The focus on translating the web seems to have receded a bit. The philosophy was sound enough: The server keeps track of each student’s competence level, and assigns sentences from actual texts that the company is paid to translate. If the sentence is short and contain only common words, it can be assigned to a newbie, while longer sentences with more advanced vocabulary are reserved for advanced learners. The same sentence is given to a bunch of different students, and if they agree on the translation, fine. If not, you may get to vote on which translation is correct.

The website has a tab called “Immersion” which does take you to the translation work, but you are not pushed into it early in the course at least. I still haven’t actually completed any languages yet (as if such a word even has meaning for a language). I am supposedly 25% fluent in French, although I suspect 2.5% would be a more accurate estimate. I am not entirely sure I can say “twentyfive” in French.

With translation somewhat sidetracked, it seems that the company Duolingo is currently living on investments while waiting for a buyer or IPO to go public. For now it is completely free, and this was important to the founders. But if it gets bought up, it is anybody’s guess how long it will be free. At the very least I would expect a return to focus on actually useful translations. But for now it is mostly fun and games.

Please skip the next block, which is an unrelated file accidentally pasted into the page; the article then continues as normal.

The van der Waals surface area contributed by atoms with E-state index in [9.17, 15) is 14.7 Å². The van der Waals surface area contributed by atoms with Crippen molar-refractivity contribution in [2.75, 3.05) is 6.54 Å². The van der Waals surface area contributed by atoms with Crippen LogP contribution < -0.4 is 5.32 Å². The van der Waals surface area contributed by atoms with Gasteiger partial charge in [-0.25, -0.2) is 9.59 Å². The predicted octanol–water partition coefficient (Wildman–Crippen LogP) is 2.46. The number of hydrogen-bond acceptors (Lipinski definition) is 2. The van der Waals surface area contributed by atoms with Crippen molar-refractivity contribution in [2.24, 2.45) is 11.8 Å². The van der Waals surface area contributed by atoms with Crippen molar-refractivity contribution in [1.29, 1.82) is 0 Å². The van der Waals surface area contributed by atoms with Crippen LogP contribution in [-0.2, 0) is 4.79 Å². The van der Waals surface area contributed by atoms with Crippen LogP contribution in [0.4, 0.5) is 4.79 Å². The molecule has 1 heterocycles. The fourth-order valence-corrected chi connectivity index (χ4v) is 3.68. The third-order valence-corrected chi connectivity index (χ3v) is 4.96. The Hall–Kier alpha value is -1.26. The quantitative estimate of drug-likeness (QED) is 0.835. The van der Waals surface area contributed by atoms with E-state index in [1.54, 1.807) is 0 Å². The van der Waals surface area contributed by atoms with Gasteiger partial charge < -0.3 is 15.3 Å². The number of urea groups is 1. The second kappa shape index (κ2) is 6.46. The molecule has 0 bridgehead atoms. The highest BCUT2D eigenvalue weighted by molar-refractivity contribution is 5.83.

Duolingo is highly gamified. That is, the learning is made as fun as possible. Completing exercises give you XP (experience points) and you level up by doing enough of them. When you have completed a topic group (like “food”, “clothing” or “animals”) you get “lingots” which is the currency of the game. You can use these in the “lingot store” to unlock optional features like “learn flirting”.

There are small chunks of exercises that normally only take a few minutes, and they are a mix of different types. In the case of French, I translate phrases and sentences from French to English, and from English to French. The French phrases are spoken as well as written. There are also exercises where I listen to a French phrase and write it down in French, and others where I listen and try to repeat a phrase. Sometimes I get to pick a translation of a slightly harder sentence from 3 alternatives in French. Sometimes I get 6 different words, 3 in each language, and get to sort them into pairs.